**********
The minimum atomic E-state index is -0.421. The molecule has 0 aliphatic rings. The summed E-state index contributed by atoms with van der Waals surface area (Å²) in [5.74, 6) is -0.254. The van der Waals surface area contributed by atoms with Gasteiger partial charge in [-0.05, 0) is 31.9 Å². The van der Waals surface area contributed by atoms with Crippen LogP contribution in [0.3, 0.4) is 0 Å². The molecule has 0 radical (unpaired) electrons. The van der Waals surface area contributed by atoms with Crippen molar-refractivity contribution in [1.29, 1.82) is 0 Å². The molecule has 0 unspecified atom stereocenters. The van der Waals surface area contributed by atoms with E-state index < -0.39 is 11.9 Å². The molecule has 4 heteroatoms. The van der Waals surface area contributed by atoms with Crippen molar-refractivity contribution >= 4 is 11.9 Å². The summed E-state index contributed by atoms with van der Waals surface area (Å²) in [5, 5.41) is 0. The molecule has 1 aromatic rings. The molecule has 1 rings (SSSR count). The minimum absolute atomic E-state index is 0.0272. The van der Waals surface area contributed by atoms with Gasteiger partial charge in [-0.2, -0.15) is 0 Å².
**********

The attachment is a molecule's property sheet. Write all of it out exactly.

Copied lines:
The minimum atomic E-state index is -0.421. The molecule has 0 aliphatic rings. The summed E-state index contributed by atoms with van der Waals surface area (Å²) in [5.74, 6) is -0.254. The van der Waals surface area contributed by atoms with Gasteiger partial charge in [-0.05, 0) is 31.9 Å². The van der Waals surface area contributed by atoms with Crippen LogP contribution in [0.3, 0.4) is 0 Å². The molecule has 0 radical (unpaired) electrons. The van der Waals surface area contributed by atoms with Crippen molar-refractivity contribution in [1.29, 1.82) is 0 Å². The molecule has 0 unspecified atom stereocenters. The van der Waals surface area contributed by atoms with E-state index < -0.39 is 11.9 Å². The molecule has 4 heteroatoms. The van der Waals surface area contributed by atoms with Crippen molar-refractivity contribution >= 4 is 11.9 Å². The summed E-state index contributed by atoms with van der Waals surface area (Å²) in [5, 5.41) is 0. The molecule has 1 aromatic rings. The molecule has 1 rings (SSSR count). The minimum absolute atomic E-state index is 0.0272. The van der Waals surface area contributed by atoms with Gasteiger partial charge in [-0.2, -0.15) is 0 Å².